Testing for gluten-intolerance incomplete until now — New lab offers breakthrough
Gluten has been linked in the literature to 55 diseases so far, most of them autoimmune. The effect of gluten on brain and nervous tissue is significantly worse and more far-reaching than researchers realized. Yet thanks to poor lab testing and general misinformation many people continue to eat gluten, unaware it is harming them.
Fortunately a revolutionary breakthrough in gluten reactivity testing at Cyrex Labs, founded on years of leading immunological research, is now available to help determine whether this ubiquitous food is damaging your health.
Problems with standard tests for gluten intolerance
Standard blood tests for gluten intolerance have a less than 30 percent accuracy rate. Would you tolerate that accuracy rate for a cancer, heart disease, or even pregnancy test? Gluten has to have significantly destroyed the gut wall for blood testing to be effective, and for many people that isn’t the case…especially if the brain, heart, or some other part of the body is the main target of attack.
Current salivary tests produce false negatives due to the assessment of only one antibody of one wheat protein. Stool tests produce false negative and false positives due to specimen-interfering factors that alter the outcome of results.
Current tests only screen for one component of wheat. Yet people can react to a single protein in wheat, or a combination of many proteins, peptides, and enzymes associated with wheat. Cyrex Labs tests for twelve of the most antigenic (meaning most likely to provoke a reaction) pathogens associated with wheat.
Some people also have cross-reactivity to gluten. For instance, eating dairy can trigger a gluten-like immune response because the body sees them as one in the same.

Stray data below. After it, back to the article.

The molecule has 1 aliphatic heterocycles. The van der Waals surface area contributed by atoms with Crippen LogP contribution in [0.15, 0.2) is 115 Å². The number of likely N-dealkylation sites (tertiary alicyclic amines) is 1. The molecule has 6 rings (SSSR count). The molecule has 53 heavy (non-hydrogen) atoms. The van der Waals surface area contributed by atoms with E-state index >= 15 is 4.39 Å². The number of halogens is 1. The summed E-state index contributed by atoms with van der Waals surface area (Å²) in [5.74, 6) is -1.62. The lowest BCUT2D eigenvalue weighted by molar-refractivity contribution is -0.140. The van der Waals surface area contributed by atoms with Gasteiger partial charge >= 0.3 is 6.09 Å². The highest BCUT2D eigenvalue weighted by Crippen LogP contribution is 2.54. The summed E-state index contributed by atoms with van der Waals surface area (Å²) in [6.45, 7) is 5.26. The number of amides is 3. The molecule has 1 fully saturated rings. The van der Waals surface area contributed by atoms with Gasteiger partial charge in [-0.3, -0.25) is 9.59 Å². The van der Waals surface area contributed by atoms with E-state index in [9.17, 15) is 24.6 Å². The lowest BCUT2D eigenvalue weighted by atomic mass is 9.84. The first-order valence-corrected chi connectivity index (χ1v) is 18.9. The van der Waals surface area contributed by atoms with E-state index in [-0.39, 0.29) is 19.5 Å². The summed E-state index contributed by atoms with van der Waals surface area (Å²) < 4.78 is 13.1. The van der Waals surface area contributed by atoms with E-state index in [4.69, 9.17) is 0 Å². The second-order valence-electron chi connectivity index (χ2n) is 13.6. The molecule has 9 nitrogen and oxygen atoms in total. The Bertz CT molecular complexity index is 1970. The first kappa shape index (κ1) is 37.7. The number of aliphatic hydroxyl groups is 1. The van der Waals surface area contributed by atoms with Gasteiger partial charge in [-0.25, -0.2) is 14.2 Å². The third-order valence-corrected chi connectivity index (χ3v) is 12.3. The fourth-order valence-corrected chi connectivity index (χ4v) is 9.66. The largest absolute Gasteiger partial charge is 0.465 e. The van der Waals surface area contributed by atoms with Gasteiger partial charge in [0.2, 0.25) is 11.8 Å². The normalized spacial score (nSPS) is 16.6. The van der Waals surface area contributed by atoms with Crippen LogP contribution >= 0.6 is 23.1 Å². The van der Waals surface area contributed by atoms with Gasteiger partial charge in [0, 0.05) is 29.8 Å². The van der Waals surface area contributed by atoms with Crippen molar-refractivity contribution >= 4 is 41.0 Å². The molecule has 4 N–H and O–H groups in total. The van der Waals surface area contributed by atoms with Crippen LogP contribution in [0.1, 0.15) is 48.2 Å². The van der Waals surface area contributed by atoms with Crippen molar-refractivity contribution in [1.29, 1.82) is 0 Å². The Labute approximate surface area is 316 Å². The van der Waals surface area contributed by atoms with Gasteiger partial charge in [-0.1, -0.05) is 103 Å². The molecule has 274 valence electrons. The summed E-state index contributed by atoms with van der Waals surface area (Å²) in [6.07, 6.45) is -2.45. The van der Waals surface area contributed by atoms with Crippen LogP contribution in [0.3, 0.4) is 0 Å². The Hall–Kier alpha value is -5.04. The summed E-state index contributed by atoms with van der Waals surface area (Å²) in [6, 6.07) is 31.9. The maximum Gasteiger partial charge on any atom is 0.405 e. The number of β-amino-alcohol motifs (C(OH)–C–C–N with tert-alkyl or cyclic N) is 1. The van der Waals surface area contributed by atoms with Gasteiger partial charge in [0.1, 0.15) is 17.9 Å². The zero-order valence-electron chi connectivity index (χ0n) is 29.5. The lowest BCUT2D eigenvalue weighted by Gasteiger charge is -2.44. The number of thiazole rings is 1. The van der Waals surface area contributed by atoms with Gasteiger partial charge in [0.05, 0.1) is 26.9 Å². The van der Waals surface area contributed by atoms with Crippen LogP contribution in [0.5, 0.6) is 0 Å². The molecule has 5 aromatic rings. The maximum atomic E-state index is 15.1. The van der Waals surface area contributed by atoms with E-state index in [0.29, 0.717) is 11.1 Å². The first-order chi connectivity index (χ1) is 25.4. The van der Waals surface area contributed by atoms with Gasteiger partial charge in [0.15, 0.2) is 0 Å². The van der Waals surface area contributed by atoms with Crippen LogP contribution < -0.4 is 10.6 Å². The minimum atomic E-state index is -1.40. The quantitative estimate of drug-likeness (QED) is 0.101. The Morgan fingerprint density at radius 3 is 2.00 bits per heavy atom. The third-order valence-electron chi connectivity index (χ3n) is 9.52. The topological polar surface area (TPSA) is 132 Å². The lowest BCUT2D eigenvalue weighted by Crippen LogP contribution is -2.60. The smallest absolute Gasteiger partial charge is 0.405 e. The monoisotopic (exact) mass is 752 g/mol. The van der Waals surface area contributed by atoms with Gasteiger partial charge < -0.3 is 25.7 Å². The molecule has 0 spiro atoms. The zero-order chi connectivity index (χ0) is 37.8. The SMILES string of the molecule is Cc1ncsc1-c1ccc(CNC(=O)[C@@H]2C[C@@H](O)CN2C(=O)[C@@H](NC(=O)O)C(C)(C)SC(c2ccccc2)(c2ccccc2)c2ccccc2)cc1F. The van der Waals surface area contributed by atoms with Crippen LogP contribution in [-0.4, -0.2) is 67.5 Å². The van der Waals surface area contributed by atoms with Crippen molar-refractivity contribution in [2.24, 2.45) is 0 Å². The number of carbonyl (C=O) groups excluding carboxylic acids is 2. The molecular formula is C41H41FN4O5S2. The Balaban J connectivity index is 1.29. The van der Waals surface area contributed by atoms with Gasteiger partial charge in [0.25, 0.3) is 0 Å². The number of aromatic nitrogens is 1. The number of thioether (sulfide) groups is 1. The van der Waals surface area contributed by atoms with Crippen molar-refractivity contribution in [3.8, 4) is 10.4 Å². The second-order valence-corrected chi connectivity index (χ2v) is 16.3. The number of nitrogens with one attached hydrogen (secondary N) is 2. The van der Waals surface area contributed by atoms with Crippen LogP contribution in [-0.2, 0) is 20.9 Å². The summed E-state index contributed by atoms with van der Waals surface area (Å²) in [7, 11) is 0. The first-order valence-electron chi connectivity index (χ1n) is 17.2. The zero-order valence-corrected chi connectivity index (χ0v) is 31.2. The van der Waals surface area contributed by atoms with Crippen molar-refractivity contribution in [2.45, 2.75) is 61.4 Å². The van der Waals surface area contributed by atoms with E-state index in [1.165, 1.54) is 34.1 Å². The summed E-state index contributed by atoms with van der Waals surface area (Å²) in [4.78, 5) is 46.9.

Array 3: Wheat/Gluten Proteome Sensitivity and Autoimmunity
More than one wheat protein can cause gluten-intolerance — Cyrex Labs tests for twelve
Being gluten-intolerant isn’t as black-and-white as once thought. Actually gluten is a misnomer, “gliadin” is the portion of wheat that triggers an immune response in people (since “gluten” is commonly used I will stick with that term). It also has been discovered wheat is made up of more than 100 different components that can cause a reaction, not just one.
Until now testing for gluten intolerance has only been against one of those components, alpha gliadin. Through extensive research Cyrex pinpointed the twelve components of wheat that most often provoke an immune response.
This new test greatly expands the parameters of gluten intolerance testing, catching those who may have previously tested negative because they don’t react to the alpha gliadin.
Array 3 also tests whether gluten has a drug-like opiate effect on an individual. Some people have enzymes in their digestive tract that break gluten down into opioids that act like heroin or morphine. Embarking on a gluten-free diet can cause terrible withdrawal symptoms in these people. One practitioner tells of a patient whose withdrawal symptoms were so severe she went to the emergency room.
Another problem with opioids is they disrupt brain function by attaching to receptor sites normally meant for neurotransmitters. Neurotransmitters are brain chemicals that help dictate our personality, moods, behavior, bodily function, and more.
This opioid effect on neurotransmitter receptors explains why gluten plays a role in so many cases of ADD/ADHD, autism, or behavioral problems in children; or brain fog, depression, anxiety, and migraines in adults. When one mother put her autistic son on a gluten-free diet, he began eating the binding out of books as he was so desperate for his gluten-opioid “fix.”
Array 3 screens for antibodies to the opioids, which signals their presence in the brain.
Dr Glenn is registered with Cyrex Labs. If you would like to have this test run please call the clinic.